Proposed rules for Stage 3 of meaningful use offer hospitals some flexibility in hitting required objectives, but hospital CIOs find some challenging targets in their initial review of the regulation.
The notice of proposed rule-making (NPRM), released late Friday afternoon by the Centers for Medicare & Medicaid Services, details the agency’s initial proposal for criteria that hospitals and physician organizations will need to achieve to qualify for incentive funding for Stage 3 of the EHR Incentive Program. The rule will officially be published on March 30, and organizations will have 60 days after that to file comments on the proposed rule.
Hospital executives who reviewed the rule this past weekend were encouraged by CMS’s approach in developing the proposed rule.
“The new MU Stage 3 rule, along with its companion rule addressing specifics on many standards and criteria, seem to hit all the right buttons,” said George “Buddy” Hickman, executive vice president and CIO for Albany (N.Y.) Medical Center. “Its focus on continuous improvement to quality and adoption measures, increased privacy and security management, standards-based data exchange and other features are all things that we can support.”
The Stage 3 proposed rule appears to be crafted to elicit provider feedback and responses to provisions, believes Charles Christian, vice president and CIO at St. Francis Hospital in Columbus, Ga. “There are many requests for comments on a variety of approaches and options, which leads me to believe that CMS is wanting to create the flexibility they mentioned over the course of the next year or so.”
However, proposed rules set some challenges for hospitals and physician organizations. Christian said the requirement in the rule for secure messaging will be challenging for healthcare organizations, especially in situations where chronically ill patients obtain most of their care on an outpatient basis. Stage 3 rules only cover secure messaging by inpatient and emergency departments.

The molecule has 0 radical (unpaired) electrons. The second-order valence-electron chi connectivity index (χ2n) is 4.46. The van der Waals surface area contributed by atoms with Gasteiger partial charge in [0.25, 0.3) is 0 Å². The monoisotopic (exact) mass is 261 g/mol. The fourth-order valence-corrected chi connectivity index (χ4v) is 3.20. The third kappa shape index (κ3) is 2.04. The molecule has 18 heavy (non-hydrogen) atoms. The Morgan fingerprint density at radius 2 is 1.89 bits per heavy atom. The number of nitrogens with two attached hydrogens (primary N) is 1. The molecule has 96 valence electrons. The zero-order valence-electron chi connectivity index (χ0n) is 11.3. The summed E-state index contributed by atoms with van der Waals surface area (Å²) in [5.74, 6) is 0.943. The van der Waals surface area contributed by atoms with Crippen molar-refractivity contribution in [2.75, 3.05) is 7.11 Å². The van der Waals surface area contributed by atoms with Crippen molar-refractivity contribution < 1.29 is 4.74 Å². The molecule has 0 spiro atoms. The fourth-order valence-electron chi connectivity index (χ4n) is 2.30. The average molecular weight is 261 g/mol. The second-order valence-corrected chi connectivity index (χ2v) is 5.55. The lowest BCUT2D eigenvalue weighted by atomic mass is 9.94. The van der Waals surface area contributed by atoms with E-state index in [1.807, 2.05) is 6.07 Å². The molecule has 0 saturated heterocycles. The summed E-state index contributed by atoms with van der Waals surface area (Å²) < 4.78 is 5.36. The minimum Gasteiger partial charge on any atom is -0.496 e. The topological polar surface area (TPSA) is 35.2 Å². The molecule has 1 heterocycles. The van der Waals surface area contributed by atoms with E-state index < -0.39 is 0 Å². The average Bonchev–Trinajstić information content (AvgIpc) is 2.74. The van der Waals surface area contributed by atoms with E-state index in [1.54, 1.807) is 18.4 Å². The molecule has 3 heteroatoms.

Proposed rules also raise the percentage of patients accessing their healthcare information online to 25 percent, from 5 percent in Stage 2. “We were able to get to just a little above 10 percent, but I’ve spoken to many other facilities that struggled to reach the 5 percent mark,” Christian said. “We need to work at getting our patients engaged in their care; however, I’m unsure, given the amount of effort required to hit the 5 percent mark, that most organizations will be able to reach the new goal.”
While the new rule has only eight objectives, less than half as many as included in Stages 1 and 2, more than 15 measures are associated with the objectives, noted Jeff Smith, vice president of public policy for the College of Healthcare Information Management Executives. “That lessens the streamlined nature of the regulation,” he said. “Overall, I think CMS is attempting to respond to historic criticisms while moving the needle on patient engagement, interoperability and care coordination.”
Hickman worries about the overall approach being used to achieve change within the industry. “We are apparently attempting to transform our industry through federal and state regulations, which aren’t always in alignment or don’t consider impacts relative to one another,” he said. “We have meaningful use, ICD-10, cybersecurity and interoperability expectations, to name a few. These bear heavily on our people and other resources, and the same resource challenge is borne by our key EHR vendors.”
Article originally published by HealthData Management.
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